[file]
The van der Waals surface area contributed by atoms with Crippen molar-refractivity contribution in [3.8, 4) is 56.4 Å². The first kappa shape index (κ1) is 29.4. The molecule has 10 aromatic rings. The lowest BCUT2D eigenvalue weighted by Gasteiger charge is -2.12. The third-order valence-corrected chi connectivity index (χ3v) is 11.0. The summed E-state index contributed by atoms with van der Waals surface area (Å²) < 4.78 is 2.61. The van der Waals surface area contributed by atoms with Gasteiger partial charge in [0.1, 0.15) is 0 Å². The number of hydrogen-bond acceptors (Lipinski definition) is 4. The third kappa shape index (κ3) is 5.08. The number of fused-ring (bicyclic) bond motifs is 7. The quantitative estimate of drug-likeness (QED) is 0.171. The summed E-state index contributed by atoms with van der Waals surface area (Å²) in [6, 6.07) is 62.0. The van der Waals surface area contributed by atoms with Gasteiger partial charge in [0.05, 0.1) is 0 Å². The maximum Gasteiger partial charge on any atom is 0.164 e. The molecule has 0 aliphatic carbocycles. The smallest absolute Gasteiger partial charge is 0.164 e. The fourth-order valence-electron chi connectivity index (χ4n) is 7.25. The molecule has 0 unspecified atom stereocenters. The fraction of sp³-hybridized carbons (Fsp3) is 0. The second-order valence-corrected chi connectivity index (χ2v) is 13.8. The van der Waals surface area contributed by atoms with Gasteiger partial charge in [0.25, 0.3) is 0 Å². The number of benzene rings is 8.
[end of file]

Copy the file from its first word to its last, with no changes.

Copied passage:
The van der Waals surface area contributed by atoms with Crippen molar-refractivity contribution in [3.8, 4) is 56.4 Å². The first kappa shape index (κ1) is 29.4. The molecule has 10 aromatic rings. The lowest BCUT2D eigenvalue weighted by Gasteiger charge is -2.12. The third-order valence-corrected chi connectivity index (χ3v) is 11.0. The summed E-state index contributed by atoms with van der Waals surface area (Å²) < 4.78 is 2.61. The van der Waals surface area contributed by atoms with Gasteiger partial charge in [0.1, 0.15) is 0 Å². The number of hydrogen-bond acceptors (Lipinski definition) is 4. The third kappa shape index (κ3) is 5.08. The number of fused-ring (bicyclic) bond motifs is 7. The quantitative estimate of drug-likeness (QED) is 0.171. The summed E-state index contributed by atoms with van der Waals surface area (Å²) in [6, 6.07) is 62.0. The van der Waals surface area contributed by atoms with Gasteiger partial charge in [0.05, 0.1) is 0 Å². The maximum Gasteiger partial charge on any atom is 0.164 e. The molecule has 0 aliphatic carbocycles. The smallest absolute Gasteiger partial charge is 0.164 e. The fourth-order valence-electron chi connectivity index (χ4n) is 7.25. The molecule has 0 unspecified atom stereocenters. The fraction of sp³-hybridized carbons (Fsp3) is 0. The second-order valence-corrected chi connectivity index (χ2v) is 13.8. The van der Waals surface area contributed by atoms with Gasteiger partial charge in [0.25, 0.3) is 0 Å². The number of benzene rings is 8.